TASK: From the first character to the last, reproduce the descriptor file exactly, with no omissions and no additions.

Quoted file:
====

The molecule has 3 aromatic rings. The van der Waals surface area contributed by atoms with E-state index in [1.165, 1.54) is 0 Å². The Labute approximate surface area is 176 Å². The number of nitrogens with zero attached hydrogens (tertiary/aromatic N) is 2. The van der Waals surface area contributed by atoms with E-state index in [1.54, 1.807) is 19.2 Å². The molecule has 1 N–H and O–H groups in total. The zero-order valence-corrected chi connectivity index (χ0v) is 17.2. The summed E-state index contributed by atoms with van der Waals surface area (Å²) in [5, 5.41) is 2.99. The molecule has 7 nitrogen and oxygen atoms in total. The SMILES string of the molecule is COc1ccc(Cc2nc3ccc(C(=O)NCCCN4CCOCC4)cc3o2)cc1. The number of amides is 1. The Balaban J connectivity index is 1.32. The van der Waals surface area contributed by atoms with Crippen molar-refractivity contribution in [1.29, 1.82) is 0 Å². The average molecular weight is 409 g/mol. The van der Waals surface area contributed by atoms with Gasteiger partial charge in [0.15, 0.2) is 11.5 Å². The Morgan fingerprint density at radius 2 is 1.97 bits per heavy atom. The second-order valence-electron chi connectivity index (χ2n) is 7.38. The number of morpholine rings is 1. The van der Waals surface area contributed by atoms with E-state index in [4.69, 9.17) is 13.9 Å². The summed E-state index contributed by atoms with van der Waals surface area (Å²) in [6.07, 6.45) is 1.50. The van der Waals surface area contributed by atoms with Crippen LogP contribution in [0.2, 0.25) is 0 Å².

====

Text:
The molecule has 3 aromatic rings. The van der Waals surface area contributed by atoms with E-state index in [1.165, 1.54) is 0 Å². The Labute approximate surface area is 176 Å². The number of nitrogens with zero attached hydrogens (tertiary/aromatic N) is 2. The van der Waals surface area contributed by atoms with E-state index in [1.54, 1.807) is 19.2 Å². The molecule has 1 N–H and O–H groups in total. The zero-order valence-corrected chi connectivity index (χ0v) is 17.2. The summed E-state index contributed by atoms with van der Waals surface area (Å²) in [5, 5.41) is 2.99. The molecule has 7 nitrogen and oxygen atoms in total. The SMILES string of the molecule is COc1ccc(Cc2nc3ccc(C(=O)NCCCN4CCOCC4)cc3o2)cc1. The number of amides is 1. The Balaban J connectivity index is 1.32. The van der Waals surface area contributed by atoms with Crippen molar-refractivity contribution in [1.29, 1.82) is 0 Å². The average molecular weight is 409 g/mol. The van der Waals surface area contributed by atoms with Gasteiger partial charge in [0.15, 0.2) is 11.5 Å². The Morgan fingerprint density at radius 2 is 1.97 bits per heavy atom. The second-order valence-electron chi connectivity index (χ2n) is 7.38. The number of morpholine rings is 1. The van der Waals surface area contributed by atoms with E-state index in [4.69, 9.17) is 13.9 Å². The summed E-state index contributed by atoms with van der Waals surface area (Å²) in [6.07, 6.45) is 1.50. The van der Waals surface area contributed by atoms with Crippen LogP contribution in [0.2, 0.25) is 0 Å².